The amount of dry powder for secondary investments is expected to reach $180bn by the end of 2024.

The secondary market for selling shares in ventures is the most active for two decades as corporate venture investors rush to find alternative ways to exit their holdings amid a difficult investment climate and a dearth of stock market listings.

Hans Swildens, CEO of Industry Ventures, one of the largest funds specialised in buying corporate venture investments, says the last quarter was the busiest for secondary transactions that he has seen since he started his firm 24 years ago.

Swildens launched his fund after the dotcom bubble when he started buying up corporate venture portfolios, including EDS Ventures, the venturing arm of Electronic Data Systems, and Enron’s investment arm after the US energy and commodities trading company went bankrupt in 2000.

“This quarter is the most active quarter for buying secondaries we’ve ever had in the history of our firm. If all the deals closed, this would be the largest deployment of capital we’ve ever had in one quarter in secondaries,” Swildens says.

The firm focuses on three main types of secondary market transactions: It will buy entire venture portfolios from bankrupt companies or from discontinued CVCs; it buys stakes in portfolios that CVCs still support but want to sell to outside investors; and it acquires venture equity in companies that CVCs want to sell because they are no longer strategic.

All transaction types are active

It is also common to see financial investors that already have a small LP position in a CVC fund buy a bigger position in a portfolio of companies in the same fund at a discount.     

All these types of transactions are active in today’s secondary market, says Swildens. Sales of equity in late-stage portfolio companies are most common, although he also sees stakes in early-stage companies being sold.

“This quarter is the most active quarter for buying secondaries we’ve ever had in the history of our firm.”

Hans Swildens, CEO, Industry Ventures

A drought in initial public offerings and mergers and acquisitions over the past three years has driven the large volume in secondary market transactions as CVCs seek alternative ways to exit their investments. Startup valuations are also resetting, which is contributing to more active buying and selling in the secondary market.

“In the last two years most of the corporate venture capital funds have been at the portfolio level trying to cut, burn and make sure they’re fully funded,” says Swildens.

Bid-ask spreads narrow

A big difference this year are changes in bid-ask spreads, which show the price that sellers are willing to sell and what buyers are willing to pay for the equity. The spread has narrowed this year compared with last as valuations have come down.

“Last year there were a lot of sellers. But there was a bid-ask spread in the market where they [sellers] all wanted to get their 2021 values,” says Swildens.  

As valuations decline, he predicts the next two years will see a lot more transactions happening in the secondary market as bid-ask spreads continue to converge.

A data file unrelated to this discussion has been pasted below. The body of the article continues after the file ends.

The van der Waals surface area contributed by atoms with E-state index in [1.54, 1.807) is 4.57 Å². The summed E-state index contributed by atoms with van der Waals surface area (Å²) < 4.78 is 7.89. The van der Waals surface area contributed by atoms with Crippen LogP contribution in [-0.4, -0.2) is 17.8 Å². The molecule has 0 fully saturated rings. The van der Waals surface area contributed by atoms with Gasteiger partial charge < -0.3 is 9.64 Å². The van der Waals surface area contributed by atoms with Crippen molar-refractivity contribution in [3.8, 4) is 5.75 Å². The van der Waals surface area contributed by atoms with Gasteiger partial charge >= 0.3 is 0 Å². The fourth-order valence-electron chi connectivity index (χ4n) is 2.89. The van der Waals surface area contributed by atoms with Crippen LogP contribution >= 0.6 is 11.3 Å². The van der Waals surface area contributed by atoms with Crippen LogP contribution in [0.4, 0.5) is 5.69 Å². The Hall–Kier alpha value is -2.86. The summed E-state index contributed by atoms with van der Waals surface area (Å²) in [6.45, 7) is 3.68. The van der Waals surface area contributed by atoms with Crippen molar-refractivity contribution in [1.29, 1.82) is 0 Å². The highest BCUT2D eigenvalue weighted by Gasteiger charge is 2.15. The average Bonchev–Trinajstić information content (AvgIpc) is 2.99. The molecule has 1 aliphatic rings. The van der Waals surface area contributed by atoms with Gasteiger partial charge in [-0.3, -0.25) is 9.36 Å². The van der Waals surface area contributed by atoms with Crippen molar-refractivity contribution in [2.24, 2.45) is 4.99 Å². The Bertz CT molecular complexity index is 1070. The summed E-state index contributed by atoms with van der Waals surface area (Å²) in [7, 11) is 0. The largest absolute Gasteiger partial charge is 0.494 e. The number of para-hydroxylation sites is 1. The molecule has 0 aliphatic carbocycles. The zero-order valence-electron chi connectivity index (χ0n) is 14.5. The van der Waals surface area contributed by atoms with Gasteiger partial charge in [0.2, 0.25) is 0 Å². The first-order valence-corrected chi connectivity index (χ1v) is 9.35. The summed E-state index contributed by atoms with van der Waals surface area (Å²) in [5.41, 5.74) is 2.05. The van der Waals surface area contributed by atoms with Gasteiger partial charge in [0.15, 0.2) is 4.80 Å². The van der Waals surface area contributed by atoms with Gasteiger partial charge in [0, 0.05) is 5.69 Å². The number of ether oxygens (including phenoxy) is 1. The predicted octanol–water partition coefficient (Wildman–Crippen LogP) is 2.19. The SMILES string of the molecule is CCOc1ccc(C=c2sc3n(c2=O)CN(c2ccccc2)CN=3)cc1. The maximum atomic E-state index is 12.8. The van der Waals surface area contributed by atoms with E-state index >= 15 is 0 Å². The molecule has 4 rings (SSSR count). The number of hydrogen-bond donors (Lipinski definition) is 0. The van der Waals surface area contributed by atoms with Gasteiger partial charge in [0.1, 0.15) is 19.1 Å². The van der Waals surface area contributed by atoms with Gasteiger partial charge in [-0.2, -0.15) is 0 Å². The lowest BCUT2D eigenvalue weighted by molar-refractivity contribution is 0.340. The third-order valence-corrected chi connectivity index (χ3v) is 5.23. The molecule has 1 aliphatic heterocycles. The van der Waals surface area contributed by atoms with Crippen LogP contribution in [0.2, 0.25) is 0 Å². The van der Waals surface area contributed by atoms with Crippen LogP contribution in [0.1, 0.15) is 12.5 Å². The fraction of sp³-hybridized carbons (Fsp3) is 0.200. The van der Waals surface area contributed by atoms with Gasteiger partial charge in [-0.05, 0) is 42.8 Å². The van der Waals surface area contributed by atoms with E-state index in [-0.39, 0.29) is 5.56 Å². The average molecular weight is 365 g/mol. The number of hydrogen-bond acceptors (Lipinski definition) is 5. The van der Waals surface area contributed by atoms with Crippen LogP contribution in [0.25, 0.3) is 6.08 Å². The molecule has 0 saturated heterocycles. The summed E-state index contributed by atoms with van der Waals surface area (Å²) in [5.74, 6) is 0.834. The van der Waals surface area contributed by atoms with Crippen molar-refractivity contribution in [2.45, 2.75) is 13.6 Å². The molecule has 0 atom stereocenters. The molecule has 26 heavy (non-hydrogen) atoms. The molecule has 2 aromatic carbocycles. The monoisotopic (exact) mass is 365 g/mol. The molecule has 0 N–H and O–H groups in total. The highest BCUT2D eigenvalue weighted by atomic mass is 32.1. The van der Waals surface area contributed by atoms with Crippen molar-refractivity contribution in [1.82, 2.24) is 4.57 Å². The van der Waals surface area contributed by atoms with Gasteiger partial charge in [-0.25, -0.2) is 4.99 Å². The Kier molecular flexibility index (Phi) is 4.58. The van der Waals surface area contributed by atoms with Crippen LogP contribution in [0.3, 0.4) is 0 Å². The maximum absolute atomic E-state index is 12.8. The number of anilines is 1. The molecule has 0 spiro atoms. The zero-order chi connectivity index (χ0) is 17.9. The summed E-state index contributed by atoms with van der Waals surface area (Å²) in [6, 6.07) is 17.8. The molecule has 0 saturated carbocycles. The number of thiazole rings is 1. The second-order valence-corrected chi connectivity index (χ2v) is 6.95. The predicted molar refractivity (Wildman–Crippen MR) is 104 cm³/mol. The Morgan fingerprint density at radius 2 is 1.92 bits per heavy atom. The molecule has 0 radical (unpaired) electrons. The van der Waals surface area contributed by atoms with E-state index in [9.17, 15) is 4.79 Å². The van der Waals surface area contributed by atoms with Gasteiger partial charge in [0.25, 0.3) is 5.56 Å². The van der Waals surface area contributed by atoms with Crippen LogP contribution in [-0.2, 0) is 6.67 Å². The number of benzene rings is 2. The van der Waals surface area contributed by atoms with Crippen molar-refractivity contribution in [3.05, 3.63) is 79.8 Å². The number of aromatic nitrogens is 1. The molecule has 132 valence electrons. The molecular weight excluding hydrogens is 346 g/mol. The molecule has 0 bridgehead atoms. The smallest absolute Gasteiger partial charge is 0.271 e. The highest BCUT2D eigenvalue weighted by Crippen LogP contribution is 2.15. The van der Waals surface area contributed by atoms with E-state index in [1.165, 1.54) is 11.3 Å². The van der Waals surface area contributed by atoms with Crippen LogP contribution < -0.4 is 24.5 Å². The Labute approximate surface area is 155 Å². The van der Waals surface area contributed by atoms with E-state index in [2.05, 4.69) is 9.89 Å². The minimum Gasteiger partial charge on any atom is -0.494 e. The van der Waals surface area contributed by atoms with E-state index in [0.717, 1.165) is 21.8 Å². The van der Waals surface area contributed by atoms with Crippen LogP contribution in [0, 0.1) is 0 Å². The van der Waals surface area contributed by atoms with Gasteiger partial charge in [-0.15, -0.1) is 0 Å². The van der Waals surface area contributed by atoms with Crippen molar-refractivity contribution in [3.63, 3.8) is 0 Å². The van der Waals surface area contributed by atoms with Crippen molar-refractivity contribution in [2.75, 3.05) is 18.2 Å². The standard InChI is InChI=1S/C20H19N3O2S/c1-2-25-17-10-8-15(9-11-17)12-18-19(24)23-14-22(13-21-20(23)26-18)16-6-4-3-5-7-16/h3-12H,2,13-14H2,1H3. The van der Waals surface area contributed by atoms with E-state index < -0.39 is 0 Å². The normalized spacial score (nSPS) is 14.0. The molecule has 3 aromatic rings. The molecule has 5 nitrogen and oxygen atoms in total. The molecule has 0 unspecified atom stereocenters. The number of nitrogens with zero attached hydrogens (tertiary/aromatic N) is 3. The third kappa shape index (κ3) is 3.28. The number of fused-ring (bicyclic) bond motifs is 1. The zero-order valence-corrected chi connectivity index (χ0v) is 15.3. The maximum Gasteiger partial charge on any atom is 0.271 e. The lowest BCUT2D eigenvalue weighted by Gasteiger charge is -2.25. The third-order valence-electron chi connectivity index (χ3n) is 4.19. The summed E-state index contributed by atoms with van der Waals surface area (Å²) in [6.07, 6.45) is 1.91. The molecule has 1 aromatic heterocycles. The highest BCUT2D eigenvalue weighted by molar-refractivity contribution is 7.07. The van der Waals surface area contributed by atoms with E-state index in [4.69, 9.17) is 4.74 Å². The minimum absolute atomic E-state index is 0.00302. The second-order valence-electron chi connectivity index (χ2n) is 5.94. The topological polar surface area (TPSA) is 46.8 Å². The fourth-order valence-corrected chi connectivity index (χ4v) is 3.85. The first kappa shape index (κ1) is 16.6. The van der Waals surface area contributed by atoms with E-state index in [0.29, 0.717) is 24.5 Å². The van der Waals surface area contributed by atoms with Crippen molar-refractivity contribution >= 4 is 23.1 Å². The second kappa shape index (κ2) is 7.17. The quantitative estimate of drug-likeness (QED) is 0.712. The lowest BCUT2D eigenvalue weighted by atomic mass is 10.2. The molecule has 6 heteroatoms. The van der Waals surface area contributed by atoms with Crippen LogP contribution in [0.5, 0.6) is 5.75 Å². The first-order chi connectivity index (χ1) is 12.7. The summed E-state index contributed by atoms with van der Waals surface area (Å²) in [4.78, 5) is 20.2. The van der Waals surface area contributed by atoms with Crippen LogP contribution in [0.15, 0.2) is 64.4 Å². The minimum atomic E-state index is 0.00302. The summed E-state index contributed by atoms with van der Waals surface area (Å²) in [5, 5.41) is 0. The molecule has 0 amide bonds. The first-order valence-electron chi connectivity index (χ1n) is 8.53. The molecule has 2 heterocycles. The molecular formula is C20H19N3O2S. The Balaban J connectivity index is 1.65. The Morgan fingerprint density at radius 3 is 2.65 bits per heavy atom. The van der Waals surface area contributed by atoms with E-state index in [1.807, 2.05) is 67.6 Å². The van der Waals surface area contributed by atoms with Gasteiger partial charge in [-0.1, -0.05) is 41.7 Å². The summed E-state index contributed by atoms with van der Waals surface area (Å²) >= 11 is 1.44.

Buyers paid discounts to net asset value that averaged 33% in 2023 across all types of venture secondaries, says Laurance Levi, partner at VO2 Partners, a broker-dealer for secondary market transactions.

Institutional investors are lining up to buy these assets, with a large uptick in the amount of capital raised for secondary market investments. In the year ended 2023, almost $140bn was raised, and projections for the end of 2024 are $180bn, says Levi. The large amount of dry powder available for secondary investments is likely to keep the market active until IPOs return.       

Buyers raise record amounts of capital

“There is a lot of capital out there looking for secondary investments,” says Levi. Buyers include large secondary institutional investors such as Industry Ventures, Blackstone and Hamilton Lane, as well as less typical buyers such as family offices, says Levi.

Despite all the selling, CVCs generally are in good shape to weather the drought in liquidity and are continuing to invest, says Swildens. “Right now, it doesn’t feel like a lot of corporate parents are distressed,” he says.

Corporates that recently shut down their CVC units include US insurer CSAA Insurance Group and US retailer Walmart, which closed its startup incubator, Store No. 8, earlier this year.

CVC structure matters

The way CVCs are structured has a large bearing on their ability to sell in the secondary market. The sale of venture equity can take much longer at units that invest off balance sheet, says Swildens. This is because the transfer of assets is subject to several processes including separate securities agreements, transfer processes and legal reviews.

Corporates are best positioned to sell venture equity if they are structured as a limited liability company (LLC). In this way, corporates can easily transfer securities to the LLC where they can be sold to limited partners or third-party buyers.

Corporates will increasingly structure their CVCs to have third party capital so that they can more easily deal with market cycles and liquidity issues, says Swildens. These kind of limited partnership structures allow corporates to “moderate and manage liquidity and capital need over a period of 10 to 20 years,” he says.   

Kim Moore

Kim Moore is the deputy editor of Global Venturing and produces video for the website.